In the first of these pictures (which were all in chiaroscuro), that on the right hand, next the stage, there was, representing Venice, a most beautiful figure of Adria depicted as seated upon a rock in the midst of the sea, with a branch of coral in the hand. Around her stood Neptune, Thetis, Proteus, Nereus, Glaucus, Palaemon, and other sea gods and nymphs, who were presenting to her jewels, pearls, gold, and other riches of the sea; and besides this there were some Loves that were shooting arrows, and others that were flying through the air and scattering flowers, and the rest of the field of the picture was all most beautiful palms. In the second picture were the Rivers Drava and Sava naked, with their vases. In the third was the Po, conceived as large and corpulent, with seven sons, representing the seven branches which, issuing from the Po, pour into the sea as if each of them were a kingly river. In the fourth was the Brenta, with other rivers of Friuli. On the other wall, opposite to the Adria, was the Island of Candia, wherein was to be seen Jove being suckled by the Goat, with many Nymphs around. Beside this, and opposite to the Drava, were the River Tagliamento and the Mountains of Cadore. Beyond this, opposite to the Po, were Lake Benacus and the Mincio, which were pouring their waters into the Po; and beside them, opposite to the Brenta, were the Adige and the Tesino, falling into the sea.

The pictures on the right-hand side were divided by these Virtues, placed in the niches Liberality, Concord, Compassion, Peace, and Religion; and opposite to these, on the other wall, were Fortitude, Civic Wisdom, Justice, a Victory with War beneath her, and, lastly, a Charity. Above all, then, were a large cornice and architrave, and a frieze full of lights and of glass globes filled with distilled waters, to the end that these, having lights behind them, might illuminate the whole apartment. Next, the ceiling was divided into four quadrangular compartments, each ten braccia wide in one direction and eight braccia in the other; and, with a width equal to that of the niches of four braccia, there was a frieze which ran right round the cornice, while in a line with the niches there came in the middle of all the spaces a compartment three braccia square. These compartments were in all twenty-three, without counting one of double size that was above the stage, which brought the number up to twenty-four; and in them were the Hours, twelve of the night, namely, and twelve of the day. In the first of the compartments ten braccia in length, which was above the stage, was Time, who was arranging the Hours in their places, accompanied by Aeolus, God of the Winds, by Juno, and by Iris. In another compartment, at the door of entrance, was the Car of Aurora, who, rising from the arms of Tithonus, was scattering roses, while the Car itself was being drawn by some Cocks. In the third was the Chariot of the Sun; and in the fourth was the Chariot of Night, drawn by Owls, and Night had the Moon upon her head, some Bats in front of her, and all around her darkness.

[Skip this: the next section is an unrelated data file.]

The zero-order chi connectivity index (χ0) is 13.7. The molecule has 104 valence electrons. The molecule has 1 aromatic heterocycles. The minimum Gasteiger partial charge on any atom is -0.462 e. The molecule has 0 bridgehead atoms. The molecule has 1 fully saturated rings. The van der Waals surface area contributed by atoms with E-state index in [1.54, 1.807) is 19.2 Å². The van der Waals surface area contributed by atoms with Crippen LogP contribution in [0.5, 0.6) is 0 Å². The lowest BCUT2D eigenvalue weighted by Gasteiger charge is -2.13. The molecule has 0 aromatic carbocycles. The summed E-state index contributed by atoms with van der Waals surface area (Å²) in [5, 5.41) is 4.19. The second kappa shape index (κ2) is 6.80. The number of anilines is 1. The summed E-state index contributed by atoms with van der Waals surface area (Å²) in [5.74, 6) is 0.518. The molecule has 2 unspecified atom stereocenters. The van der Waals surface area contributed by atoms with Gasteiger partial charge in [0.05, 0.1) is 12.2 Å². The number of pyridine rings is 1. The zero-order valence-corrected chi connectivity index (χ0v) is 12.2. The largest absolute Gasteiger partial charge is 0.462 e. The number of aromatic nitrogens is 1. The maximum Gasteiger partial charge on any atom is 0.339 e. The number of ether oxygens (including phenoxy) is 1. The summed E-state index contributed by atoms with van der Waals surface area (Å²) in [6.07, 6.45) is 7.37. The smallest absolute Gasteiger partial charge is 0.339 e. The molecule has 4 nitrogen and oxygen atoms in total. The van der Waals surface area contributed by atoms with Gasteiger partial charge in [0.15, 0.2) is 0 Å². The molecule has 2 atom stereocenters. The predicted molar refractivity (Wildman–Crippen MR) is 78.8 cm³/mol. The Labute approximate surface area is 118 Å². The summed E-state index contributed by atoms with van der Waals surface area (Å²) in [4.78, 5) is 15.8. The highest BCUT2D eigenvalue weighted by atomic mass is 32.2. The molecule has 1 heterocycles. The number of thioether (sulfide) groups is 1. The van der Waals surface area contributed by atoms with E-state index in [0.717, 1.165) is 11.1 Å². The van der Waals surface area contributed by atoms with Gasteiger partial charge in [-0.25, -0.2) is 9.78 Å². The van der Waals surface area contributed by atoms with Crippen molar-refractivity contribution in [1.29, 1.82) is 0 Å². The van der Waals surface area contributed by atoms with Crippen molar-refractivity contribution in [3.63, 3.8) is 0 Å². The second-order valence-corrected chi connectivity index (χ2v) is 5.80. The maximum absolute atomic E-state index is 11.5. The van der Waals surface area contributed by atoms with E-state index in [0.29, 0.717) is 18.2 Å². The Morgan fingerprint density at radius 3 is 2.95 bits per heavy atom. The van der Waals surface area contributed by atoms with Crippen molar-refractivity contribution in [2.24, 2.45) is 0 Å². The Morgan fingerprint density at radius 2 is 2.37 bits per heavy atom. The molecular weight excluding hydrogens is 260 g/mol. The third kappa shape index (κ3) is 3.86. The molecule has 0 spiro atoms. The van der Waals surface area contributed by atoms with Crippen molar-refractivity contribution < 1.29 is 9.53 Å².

Of these pictures Cristofano executed the greater part, and he acquitted himself so well, that everyone stood marvelling at them: particularly in the Chariot of Night, wherein he did in the way of oil-sketches that which was, in a manner of speaking, not possible. And in the picture of Adria, likewise, he painted those monsters of the sea with such beauty and variety, that whoever looked at them was struck with aston- ishment that a craftsman of his rank should have shown such knowledge. In short, in all this work he bore himself beyond all expectation like an able and well-practised painter, and particularly in the foliage and grotesques.

After finishing the preparations for that festival, Vasari and Cristofano stayed some months in Venice, painting for the Magnificent Messer Giovanni Cornaro the ceiling, or rather, soffit, of an apartment, into which there went nine large pictures in oils. Vasari being then entreated by the Veronese architect, Michele San Michele, to stay in Venice, he might perhaps have consented to remain there for a year or two; but Cristofano always dissuaded him from it, saying that it was not a good thing to stay in Venice, where no account was taken of design, nor did the painters in that city make any use of it, not to mention that those painters themselves were the reason that no attention was paid there to the labors of the arts; and he declared that it would be better to return to Rome, the true school of noble arts, where ability was recognized much more than in Venice. The dissuasions of Cristofano being thus added to the little desire that Vasari had to stay there, they went off together. But, since Cristofano, being an exile from the State of Florence, was not able to follow Giorgio, he returned to S. Giustino, where he did not remain long, doing some work all the time for the above-mentioned Abbot, before he went to Perugia on the first occasion when Pope Paul III went there after the war waged with the people of that city. There, in the festive preparations that were made to receive his Holiness, he acquitted himself very well in several works, and particularly in the portal called after Frate Rinieri, where, at the wish of Monsignore della Barba, who was then governor there, Cristofano executed a large Jove in Anger and another Pacified, which are two most beautiful figures, and on the other side he painted an Atlas with the world on his back, between two women, one of whom had a sword and the other a pair of scales.